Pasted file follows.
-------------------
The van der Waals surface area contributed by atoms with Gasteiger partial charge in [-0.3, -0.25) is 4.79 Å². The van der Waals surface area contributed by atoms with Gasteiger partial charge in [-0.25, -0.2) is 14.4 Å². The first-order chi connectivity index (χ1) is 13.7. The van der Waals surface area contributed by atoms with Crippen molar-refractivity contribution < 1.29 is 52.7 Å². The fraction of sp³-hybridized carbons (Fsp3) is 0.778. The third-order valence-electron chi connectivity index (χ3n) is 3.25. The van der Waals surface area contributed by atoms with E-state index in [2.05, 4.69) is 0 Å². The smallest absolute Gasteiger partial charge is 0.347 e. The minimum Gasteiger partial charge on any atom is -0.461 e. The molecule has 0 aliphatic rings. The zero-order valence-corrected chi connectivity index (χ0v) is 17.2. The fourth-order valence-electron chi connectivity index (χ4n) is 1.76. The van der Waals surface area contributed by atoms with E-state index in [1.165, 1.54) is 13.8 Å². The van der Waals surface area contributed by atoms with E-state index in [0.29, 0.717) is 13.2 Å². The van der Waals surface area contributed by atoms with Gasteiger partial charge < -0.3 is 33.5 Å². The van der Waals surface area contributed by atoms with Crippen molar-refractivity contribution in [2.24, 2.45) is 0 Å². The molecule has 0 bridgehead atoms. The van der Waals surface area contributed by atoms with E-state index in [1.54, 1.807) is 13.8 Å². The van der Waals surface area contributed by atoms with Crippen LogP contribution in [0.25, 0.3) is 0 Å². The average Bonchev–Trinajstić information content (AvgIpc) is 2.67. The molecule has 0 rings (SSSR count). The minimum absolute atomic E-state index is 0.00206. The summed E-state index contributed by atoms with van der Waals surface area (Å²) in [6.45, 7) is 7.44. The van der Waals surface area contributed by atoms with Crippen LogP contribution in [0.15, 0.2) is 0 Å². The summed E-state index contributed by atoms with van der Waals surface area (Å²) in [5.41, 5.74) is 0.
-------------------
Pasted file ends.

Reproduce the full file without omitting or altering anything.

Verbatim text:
The van der Waals surface area contributed by atoms with Gasteiger partial charge in [-0.3, -0.25) is 4.79 Å². The van der Waals surface area contributed by atoms with Gasteiger partial charge in [-0.25, -0.2) is 14.4 Å². The first-order chi connectivity index (χ1) is 13.7. The van der Waals surface area contributed by atoms with Crippen molar-refractivity contribution < 1.29 is 52.7 Å². The fraction of sp³-hybridized carbons (Fsp3) is 0.778. The third-order valence-electron chi connectivity index (χ3n) is 3.25. The van der Waals surface area contributed by atoms with E-state index in [2.05, 4.69) is 0 Å². The smallest absolute Gasteiger partial charge is 0.347 e. The minimum Gasteiger partial charge on any atom is -0.461 e. The molecule has 0 aliphatic rings. The zero-order valence-corrected chi connectivity index (χ0v) is 17.2. The fourth-order valence-electron chi connectivity index (χ4n) is 1.76. The van der Waals surface area contributed by atoms with E-state index in [1.165, 1.54) is 13.8 Å². The van der Waals surface area contributed by atoms with E-state index in [0.29, 0.717) is 13.2 Å². The van der Waals surface area contributed by atoms with Gasteiger partial charge < -0.3 is 33.5 Å². The van der Waals surface area contributed by atoms with Crippen molar-refractivity contribution in [2.24, 2.45) is 0 Å². The molecule has 0 bridgehead atoms. The van der Waals surface area contributed by atoms with E-state index in [1.54, 1.807) is 13.8 Å². The van der Waals surface area contributed by atoms with Crippen LogP contribution in [0.25, 0.3) is 0 Å². The average Bonchev–Trinajstić information content (AvgIpc) is 2.67. The molecule has 0 rings (SSSR count). The minimum absolute atomic E-state index is 0.00206. The summed E-state index contributed by atoms with van der Waals surface area (Å²) in [6.45, 7) is 7.44. The van der Waals surface area contributed by atoms with Crippen LogP contribution in [0.15, 0.2) is 0 Å². The summed E-state index contributed by atoms with van der Waals surface area (Å²) in [5.41, 5.74) is 0.